Investigations into sexual assault crimes often do not result in convictions for a variety of reasons. Law enforcement agencies do not refer every case to prosecutors, and prosecutors do not pursue every case, often due to inadequate evidence. Of those cases that are prosecuted, many fail to reach a finding of guilt.
NIJ's evaluation of the Sexual Assault Nurse Examiner (SANE) program found that it resulted in more cases progressing further, including an increase in the percentage of cases that eventually resulted in guilty pleas or convictions. The researchers concluded that SANE programs provide quality evidence in a timely way that can help shape the course of an investigation. SANE programs exist in every state, with about 500 programs in all.
In 2012, NIJ and the Office for Victims of Crime gathered a team of practitioners, researchers and survivors for a research forum to explore gaps in the existing research related to the technical aspects of sexual assault medical forensic examination (SAMFE). Forum participants recommended that research efforts focus on gathering basic data from across the country about the evidence being collected, the collection techniques and technology used, evolving DNA technology, the instruction that SAMFE kits provide, and the use of telemedicine in SAMFE.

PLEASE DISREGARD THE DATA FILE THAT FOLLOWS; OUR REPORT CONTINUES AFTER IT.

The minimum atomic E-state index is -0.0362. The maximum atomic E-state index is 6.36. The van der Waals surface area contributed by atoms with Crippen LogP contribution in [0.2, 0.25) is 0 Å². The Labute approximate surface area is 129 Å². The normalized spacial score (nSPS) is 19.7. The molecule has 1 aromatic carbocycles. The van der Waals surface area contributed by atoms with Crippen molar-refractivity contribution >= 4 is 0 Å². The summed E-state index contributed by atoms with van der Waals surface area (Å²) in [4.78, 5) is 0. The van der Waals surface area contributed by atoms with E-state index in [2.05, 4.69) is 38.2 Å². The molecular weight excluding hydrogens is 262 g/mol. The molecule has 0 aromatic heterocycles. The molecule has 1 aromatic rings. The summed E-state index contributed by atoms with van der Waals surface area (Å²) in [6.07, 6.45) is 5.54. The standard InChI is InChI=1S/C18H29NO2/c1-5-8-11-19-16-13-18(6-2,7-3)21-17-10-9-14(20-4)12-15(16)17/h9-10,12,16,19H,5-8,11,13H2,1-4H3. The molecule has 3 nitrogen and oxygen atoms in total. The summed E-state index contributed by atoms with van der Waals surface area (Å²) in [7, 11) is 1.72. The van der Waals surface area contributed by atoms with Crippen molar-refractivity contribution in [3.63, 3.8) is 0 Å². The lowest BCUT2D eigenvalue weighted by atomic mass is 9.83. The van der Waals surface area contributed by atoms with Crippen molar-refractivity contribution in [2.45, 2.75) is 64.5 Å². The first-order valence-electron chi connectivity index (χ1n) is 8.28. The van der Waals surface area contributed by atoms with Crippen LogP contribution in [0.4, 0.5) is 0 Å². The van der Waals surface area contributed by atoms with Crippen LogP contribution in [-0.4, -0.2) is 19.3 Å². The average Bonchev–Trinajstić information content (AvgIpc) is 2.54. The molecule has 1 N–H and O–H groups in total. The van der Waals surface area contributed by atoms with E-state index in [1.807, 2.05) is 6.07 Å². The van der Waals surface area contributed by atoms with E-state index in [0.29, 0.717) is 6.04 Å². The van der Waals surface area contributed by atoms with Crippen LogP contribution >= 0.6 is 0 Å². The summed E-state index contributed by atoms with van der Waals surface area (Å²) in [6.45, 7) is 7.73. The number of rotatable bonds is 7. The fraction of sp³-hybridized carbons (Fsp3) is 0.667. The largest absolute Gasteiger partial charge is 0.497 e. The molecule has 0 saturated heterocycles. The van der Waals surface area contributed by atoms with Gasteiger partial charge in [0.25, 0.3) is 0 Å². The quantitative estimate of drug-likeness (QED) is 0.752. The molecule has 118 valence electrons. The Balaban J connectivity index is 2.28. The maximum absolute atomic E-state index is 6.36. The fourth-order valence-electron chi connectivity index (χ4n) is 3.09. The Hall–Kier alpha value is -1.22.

Learn more from the Summary of Research Questions Identified Through the Sexual Assault Medical Forensic Examination Research Forum (pdf, 24 pages).